Nestled away on the Far South Coast close to the Victorian border is Wonboyn Lake, a beautiful and diverse estuary system with something to offer any angler or holidaymaker.
Give yourself plenty of time to explore this area; there are many options available to anglers.
The Wonboyn system has more than 10km of navigable waterways.
Upstream where the sweet meets the salt is a natural rock barrier. Above it is excellent freshwater bass angling and a spectacular area for canoeists, while downstream of the rock bar is some of the best estuary fishing NSW has to offer.
Downstream of the rock bar anglers will be confronted with a couple of small islands, rocky shorelines and plenty of sunken timber.
Shrimp and bait fish that call the heads of these sunken trees home. This is perfect terrain for big the black bream and estuary perch that are plentiful in this system.
Hard and soft lures, live prawns, nippers and squirt worms will account for these species, while drifting the main river on a falling tide with lures or live mullet will account for plenty of dusky flathead and a few jewfish.
Farther downstream you will find feeder creeks which are excellent ambush points for flathead. Lures work well here, as do live mullet or nippers.
This is also a very good area for sand whiting, which can often be seen fossicking over the squirt worm beds.
Further down, you will come to the lake proper where the oyster farms start.
This wide expanse of water holds all the estuary species and many methods will account for good bags.
A simple way to start is by drifting the lake with baits like live mullet, nippers, whitebait or strips of fish. This is likely to result in a mixed bag of flathead, tailor, whiting and the odd jewfish.
Lures work well here and over the years have accounted for some very large duskies, while metre-plus jewfish are also common.
Access to this part of the lake is by a boat ramp on the southern side, or if you stay at Wonboyn Lake Resort to the north, there is a private ramp.
Fishing the shallows of the lake can be a highlight, whether you wade, boat or kayak this area.
Blackfish can be seen turning over the weed beds and a well-placed worm or nipper often results in an immediate hook-up. Frequently it is not the intended species that’s hooked as an unseen bream, mullet or whiting may be quicker to the bait – either way it is still great fun.
From the lake the water course narrows again as it meanders down to the ocean. This area is a series of flats, weed beds, nipper banks, oyster racks, channels and drop-offs, providing some of the best angling in the system.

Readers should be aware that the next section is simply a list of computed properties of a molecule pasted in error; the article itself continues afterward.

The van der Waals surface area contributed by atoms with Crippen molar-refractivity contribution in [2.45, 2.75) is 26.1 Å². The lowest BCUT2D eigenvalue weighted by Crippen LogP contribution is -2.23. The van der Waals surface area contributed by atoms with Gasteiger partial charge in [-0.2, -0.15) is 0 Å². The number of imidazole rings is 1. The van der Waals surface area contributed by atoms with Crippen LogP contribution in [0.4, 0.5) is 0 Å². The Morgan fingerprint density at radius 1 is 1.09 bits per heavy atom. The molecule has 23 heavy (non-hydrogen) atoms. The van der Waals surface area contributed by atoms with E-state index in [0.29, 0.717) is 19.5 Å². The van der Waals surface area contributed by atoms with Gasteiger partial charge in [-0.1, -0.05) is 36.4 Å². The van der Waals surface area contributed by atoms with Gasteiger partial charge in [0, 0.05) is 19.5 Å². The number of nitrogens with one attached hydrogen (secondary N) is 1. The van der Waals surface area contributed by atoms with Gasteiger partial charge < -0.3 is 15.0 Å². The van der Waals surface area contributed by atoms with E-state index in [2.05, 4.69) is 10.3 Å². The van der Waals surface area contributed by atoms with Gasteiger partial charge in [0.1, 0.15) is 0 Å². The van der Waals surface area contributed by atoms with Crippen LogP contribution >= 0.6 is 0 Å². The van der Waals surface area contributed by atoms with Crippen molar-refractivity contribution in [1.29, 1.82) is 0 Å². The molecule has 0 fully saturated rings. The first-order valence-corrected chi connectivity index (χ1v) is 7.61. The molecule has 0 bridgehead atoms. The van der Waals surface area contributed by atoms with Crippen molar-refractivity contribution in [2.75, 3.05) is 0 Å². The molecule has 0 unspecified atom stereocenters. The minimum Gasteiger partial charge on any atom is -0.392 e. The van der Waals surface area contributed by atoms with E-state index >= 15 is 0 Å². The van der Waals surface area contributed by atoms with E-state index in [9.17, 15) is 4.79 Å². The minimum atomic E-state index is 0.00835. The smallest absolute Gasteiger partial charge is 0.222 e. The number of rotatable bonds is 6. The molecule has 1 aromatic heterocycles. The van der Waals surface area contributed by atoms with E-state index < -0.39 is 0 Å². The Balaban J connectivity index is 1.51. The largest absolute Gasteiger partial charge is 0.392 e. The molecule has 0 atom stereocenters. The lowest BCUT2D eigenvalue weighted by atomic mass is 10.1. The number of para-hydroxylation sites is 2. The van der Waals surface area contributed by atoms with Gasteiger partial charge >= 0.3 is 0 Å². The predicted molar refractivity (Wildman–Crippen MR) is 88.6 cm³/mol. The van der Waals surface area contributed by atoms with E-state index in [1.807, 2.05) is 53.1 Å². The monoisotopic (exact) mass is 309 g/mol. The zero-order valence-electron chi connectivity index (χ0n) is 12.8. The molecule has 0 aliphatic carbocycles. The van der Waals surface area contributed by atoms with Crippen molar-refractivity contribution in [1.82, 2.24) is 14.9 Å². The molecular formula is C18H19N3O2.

Most methods already described work here and the lure fishing is exceptional.
Early morning through the warm months is best here as the fish snack on stray prawns not yet retired to the sand.
In late Spring, Summer and into the Autumn, a scoop net, light and bucket can account for a lovely feed of prawns and plentiful fresh bait.
Down at the entrance, around the last of the channel markers, is a great place for berleying. This is best done when the tide first starts coming in, when a host of species will react to a trail.
Use striped tuna for berley and bait and you will encounter yellowfin bream, trevally, flathead, mullet and if a school of salmon move in expect some exciting angling with multiple hook-ups.
In this same area are large shallow sand flats covered in squirt worm holes. As the tide rises over these, whiting move in to feed. A worm cast on the edges of these flats is all that is needed to acquire a lovely bag of these tasty fish.
The beaches north and south of the entrance and the rocky headland adjacent to the entrance are worth exploring with a rod and reel. Species encountered include salmon, tailor, bream, whiting, jewfish and, at night, sharks.
The rocks also offer luderick, trevally and hard-pulling drummer.
The entrance of the lake allows boat access to the ocean and is classified as a bar crossing, so lifejackets are compulsory when crossing.
Ocean boaties have access to a plethora of nearby reefs.
Whatever your fishing interest, there is something at Wonboyn for you but be prepared for multiple visits – once you’ve been there you’ll want to go back!
Wonboyn Lake Village is accessible by the Green Cape Road, while the Wonboyn village can be reached from Wonboyn Road, farther down the Princes Highway. Both are about 40 minutes from Eden, 6.5 hours from Sydney of Melbourne and four hours from Canberra.
Merimbula Airport, an hour’s drive, has scheduled flights to and from Sydney and Melbourne.
* Estuary, beach, rock and offshore fishing
* Land-based game fishing at Green Cape
* Canoeing and kayaking
* Visit Green Cape Lighthouse
* Swimming, surfing and beach activities.
* 9 hole grass green golf course
DJ’s Estuary Adventures can put together packages including accommodation, estuary fishing or daily guided fishing trips.
* Fully maintained and licensed sport fishing boat
* Over 30 years experience
* Specialising in bait fishing and gathering
* Lure fishing
* All bait and tackle supplied.
• Wonboyn Lake Resort: Northern side of lake on Edrom Road. 15 self-contained waterfront cottages for 1- 6 guests; licensed restaurant; general store for groceries, ice, bait, fuel; games room; library; pool, heated spa; hire boats/canoes; private jetty; phone 02 6496 9162; email: --e-mail address hidden-- www.wonboynlakeresort.com.au
• Wonboyn Cabins and Caravan Park: Southern side on Wonboyn Road: Self-contained ensuite cabins; park units; powered campsites; private jetty; hire boats; swimming pool; games room. Phone 02 6496 9131; email --e-mail address hidden-- www.wonboyncabins.com.au
Wonboyn General Store for all your daily needs, opposite the caravan park, phone 02 6496 9134.